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Under Florida law, all personal injury cases must be brought within a certain amount of time. Normally, this time frame is called the statute of limitations, and while there are some exceptions, the general rule is that a late-filed case cannot be heard by the courts, and the plaintiff will be without recourse for their injuries. While this concept is a straightforward one, determining which statute of limitations applies in a specific case is not always an easy task.

AmbulanceDifferent types of cases have different statutes of limitations. One of the strictest statutes of limitations is for medical malpractice cases. In many states, including in Florida, the statute of limitations in a medical malpractice case is two years. Compare that with the statute of limitations for general negligence cases, which is four years, and it is clear why it is important to determine at the outset which statute of limitations applies. Below is an example of one plaintiff’s experience bringing a traditional negligence case against a paramedic that initially was classified as a medical malpractice case.

Aldana v. Stillwagon:  The Facts

Stillwagon, an on-duty paramedic, caused an accident when he struck Aldana’s vehicle after running a red light. At the time, Stillwater was on his way to the medical emergency. Aldana filed a personal injury lawsuit against Stillwater 17 months after the accident, arguing that his negligence in running the red light caused his injuries.

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Florida courts are already overburdened by the number of lawsuits filed in the state each year. To help curb the number of new lawsuits each year, and to ensure that medical malpractice cases are heard in a timely manner, the Florida legislature has set out a series of rules that limit the time in which a medical malpractice plaintiff can file a lawsuit against a medical provider. Of course, all cases have time limitations, but medical malpractice cases have some of the most stringent.

CalendarThese rules, called statutes of limitations, can act to completely prevent a victim of medical malpractice from recovering compensation for an act of medical malpractice. In fact, the statutes even prevent the claim from being heard in many cases. Therefore, it is extremely important that anyone who believes they have been a victim of medical malpractice reach out to a dedicated personal injury attorney as soon as possible to preserve their right to file a lawsuit and seek compensation.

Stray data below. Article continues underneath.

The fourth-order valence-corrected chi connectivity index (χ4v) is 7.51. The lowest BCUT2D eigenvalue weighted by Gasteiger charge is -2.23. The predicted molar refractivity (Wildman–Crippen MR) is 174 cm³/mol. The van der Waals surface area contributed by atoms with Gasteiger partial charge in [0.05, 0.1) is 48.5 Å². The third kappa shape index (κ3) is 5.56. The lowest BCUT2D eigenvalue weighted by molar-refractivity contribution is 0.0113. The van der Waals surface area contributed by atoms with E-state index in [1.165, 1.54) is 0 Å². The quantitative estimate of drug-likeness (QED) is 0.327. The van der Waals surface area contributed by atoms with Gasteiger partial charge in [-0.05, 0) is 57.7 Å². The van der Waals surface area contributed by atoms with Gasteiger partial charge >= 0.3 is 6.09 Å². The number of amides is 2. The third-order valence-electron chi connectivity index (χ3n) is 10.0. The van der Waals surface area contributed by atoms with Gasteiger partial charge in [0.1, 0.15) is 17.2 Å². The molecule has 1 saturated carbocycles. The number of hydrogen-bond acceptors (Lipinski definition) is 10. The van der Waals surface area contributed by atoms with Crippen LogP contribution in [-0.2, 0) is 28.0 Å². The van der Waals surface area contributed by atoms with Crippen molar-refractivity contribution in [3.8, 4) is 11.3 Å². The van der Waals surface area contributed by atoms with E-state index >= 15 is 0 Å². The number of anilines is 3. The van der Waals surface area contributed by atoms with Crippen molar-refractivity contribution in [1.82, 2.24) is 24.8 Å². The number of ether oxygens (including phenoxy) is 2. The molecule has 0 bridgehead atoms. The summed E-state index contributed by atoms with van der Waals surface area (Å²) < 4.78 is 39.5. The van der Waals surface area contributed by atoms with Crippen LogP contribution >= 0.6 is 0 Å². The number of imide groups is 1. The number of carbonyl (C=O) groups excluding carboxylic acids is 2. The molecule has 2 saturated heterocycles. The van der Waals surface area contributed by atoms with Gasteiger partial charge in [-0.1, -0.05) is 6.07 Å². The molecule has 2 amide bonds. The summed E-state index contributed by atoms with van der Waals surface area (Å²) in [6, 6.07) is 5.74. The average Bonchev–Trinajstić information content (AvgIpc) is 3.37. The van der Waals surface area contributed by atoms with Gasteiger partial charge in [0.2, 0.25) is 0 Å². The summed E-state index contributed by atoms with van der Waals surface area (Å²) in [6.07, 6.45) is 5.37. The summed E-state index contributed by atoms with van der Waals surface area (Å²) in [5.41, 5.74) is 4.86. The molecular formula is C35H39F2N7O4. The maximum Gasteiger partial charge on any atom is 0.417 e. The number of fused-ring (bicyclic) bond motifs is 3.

Indeed, Florida medical malpractice plaintiffs must also comply with other procedural requirements, such as a pre-suit investigation to determine the validity of the claim. A plaintiff’s failure to comply with any of these requirements may result in early dismissal without the ability to refile the case. Indeed, that is exactly what happened to the family of a man who believed that the hospital treating their loved one was negligent in his care and then tried to cover up their mistake.

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Earlier this month, a state court in Indiana issued an opinion explaining how the summary judgment standard should be applied by trial courts when there is conflicting evidence presented to the trial judge. In the case, Siner v. Kindred Hospital Limited Partnership, the court explained that summary judgment is not appropriate when there is conflicting evidence regarding a material issue of the case.

CourtroomThe Facts of the Case

The plaintiffs in Siner were the surviving loved ones of a woman who had passed on after being placed in the defendant hospital’s care. The allegations involved the hospital’s refusal to provide the deceased with life-sustaining treatment. In short, since the hospital told the deceased’s loved ones that it was unwilling to provide life support in the event it was necessary, the plaintiffs decided to relocate their loved one, who died a short time after her relocation.

The plaintiffs had the case reviewed by a medical review board, which issued the following opinion:  “the defendants failed to comply with the appropriate standard of care, and their conduct may have been a factor of some resultant damages, but not the death of the patient.” The plaintiffs cited the report as evidence that the defendant was potentially liable for the death of their loved one.